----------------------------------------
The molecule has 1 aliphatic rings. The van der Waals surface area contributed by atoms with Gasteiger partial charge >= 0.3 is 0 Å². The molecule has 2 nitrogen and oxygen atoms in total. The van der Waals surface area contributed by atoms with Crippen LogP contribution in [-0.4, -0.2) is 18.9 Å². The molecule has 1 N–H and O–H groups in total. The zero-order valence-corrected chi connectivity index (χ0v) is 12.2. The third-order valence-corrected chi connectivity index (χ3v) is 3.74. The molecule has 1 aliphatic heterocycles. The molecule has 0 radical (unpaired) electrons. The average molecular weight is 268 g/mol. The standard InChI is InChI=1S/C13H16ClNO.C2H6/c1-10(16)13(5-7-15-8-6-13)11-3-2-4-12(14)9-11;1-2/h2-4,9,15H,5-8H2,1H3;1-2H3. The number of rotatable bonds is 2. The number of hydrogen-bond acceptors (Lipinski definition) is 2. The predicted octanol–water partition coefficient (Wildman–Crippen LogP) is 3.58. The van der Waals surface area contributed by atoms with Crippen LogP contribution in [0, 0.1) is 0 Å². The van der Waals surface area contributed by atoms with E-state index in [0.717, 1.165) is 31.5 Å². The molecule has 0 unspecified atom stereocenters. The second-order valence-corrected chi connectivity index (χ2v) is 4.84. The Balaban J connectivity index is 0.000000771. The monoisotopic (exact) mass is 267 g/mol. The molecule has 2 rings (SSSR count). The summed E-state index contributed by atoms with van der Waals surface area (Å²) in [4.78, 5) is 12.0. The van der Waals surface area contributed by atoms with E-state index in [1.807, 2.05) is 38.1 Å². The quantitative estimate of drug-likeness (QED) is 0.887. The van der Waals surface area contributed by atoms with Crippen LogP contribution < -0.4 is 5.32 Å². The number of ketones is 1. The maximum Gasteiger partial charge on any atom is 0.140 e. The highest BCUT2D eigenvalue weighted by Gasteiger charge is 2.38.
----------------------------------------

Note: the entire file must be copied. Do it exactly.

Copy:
The molecule has 1 aliphatic rings. The van der Waals surface area contributed by atoms with Gasteiger partial charge >= 0.3 is 0 Å². The molecule has 2 nitrogen and oxygen atoms in total. The van der Waals surface area contributed by atoms with Crippen LogP contribution in [-0.4, -0.2) is 18.9 Å². The molecule has 1 N–H and O–H groups in total. The zero-order valence-corrected chi connectivity index (χ0v) is 12.2. The third-order valence-corrected chi connectivity index (χ3v) is 3.74. The molecule has 1 aliphatic heterocycles. The molecule has 0 radical (unpaired) electrons. The average molecular weight is 268 g/mol. The standard InChI is InChI=1S/C13H16ClNO.C2H6/c1-10(16)13(5-7-15-8-6-13)11-3-2-4-12(14)9-11;1-2/h2-4,9,15H,5-8H2,1H3;1-2H3. The number of rotatable bonds is 2. The number of hydrogen-bond acceptors (Lipinski definition) is 2. The predicted octanol–water partition coefficient (Wildman–Crippen LogP) is 3.58. The van der Waals surface area contributed by atoms with Crippen LogP contribution in [0, 0.1) is 0 Å². The van der Waals surface area contributed by atoms with E-state index in [0.717, 1.165) is 31.5 Å². The molecule has 0 unspecified atom stereocenters. The second-order valence-corrected chi connectivity index (χ2v) is 4.84. The Balaban J connectivity index is 0.000000771. The monoisotopic (exact) mass is 267 g/mol. The molecule has 2 rings (SSSR count). The summed E-state index contributed by atoms with van der Waals surface area (Å²) in [4.78, 5) is 12.0. The van der Waals surface area contributed by atoms with E-state index in [1.807, 2.05) is 38.1 Å². The quantitative estimate of drug-likeness (QED) is 0.887. The van der Waals surface area contributed by atoms with Crippen LogP contribution < -0.4 is 5.32 Å². The number of ketones is 1. The maximum Gasteiger partial charge on any atom is 0.140 e. The highest BCUT2D eigenvalue weighted by Gasteiger charge is 2.38.